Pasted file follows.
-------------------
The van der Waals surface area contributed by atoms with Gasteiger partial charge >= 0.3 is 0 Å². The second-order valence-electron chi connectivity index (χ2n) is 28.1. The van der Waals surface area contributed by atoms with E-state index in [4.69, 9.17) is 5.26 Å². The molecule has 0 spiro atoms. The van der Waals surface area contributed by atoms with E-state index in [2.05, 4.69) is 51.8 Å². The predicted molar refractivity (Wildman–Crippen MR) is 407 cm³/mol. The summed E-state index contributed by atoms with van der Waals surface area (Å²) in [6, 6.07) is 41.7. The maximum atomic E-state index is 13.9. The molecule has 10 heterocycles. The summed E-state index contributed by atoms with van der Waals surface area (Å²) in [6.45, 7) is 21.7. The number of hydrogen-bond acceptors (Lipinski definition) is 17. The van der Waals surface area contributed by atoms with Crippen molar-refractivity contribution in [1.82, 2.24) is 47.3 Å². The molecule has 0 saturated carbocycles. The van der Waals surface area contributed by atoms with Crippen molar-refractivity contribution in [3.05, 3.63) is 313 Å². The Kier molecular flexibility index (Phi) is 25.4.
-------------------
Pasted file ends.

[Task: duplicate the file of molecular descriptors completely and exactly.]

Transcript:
The van der Waals surface area contributed by atoms with Gasteiger partial charge >= 0.3 is 0 Å². The second-order valence-electron chi connectivity index (χ2n) is 28.1. The van der Waals surface area contributed by atoms with E-state index in [4.69, 9.17) is 5.26 Å². The molecule has 0 spiro atoms. The van der Waals surface area contributed by atoms with E-state index in [2.05, 4.69) is 51.8 Å². The predicted molar refractivity (Wildman–Crippen MR) is 407 cm³/mol. The summed E-state index contributed by atoms with van der Waals surface area (Å²) in [6, 6.07) is 41.7. The maximum atomic E-state index is 13.9. The molecule has 10 heterocycles. The summed E-state index contributed by atoms with van der Waals surface area (Å²) in [6.45, 7) is 21.7. The number of hydrogen-bond acceptors (Lipinski definition) is 17. The van der Waals surface area contributed by atoms with Crippen molar-refractivity contribution in [1.82, 2.24) is 47.3 Å². The molecule has 0 saturated carbocycles. The van der Waals surface area contributed by atoms with Crippen molar-refractivity contribution in [3.05, 3.63) is 313 Å². The Kier molecular flexibility index (Phi) is 25.4.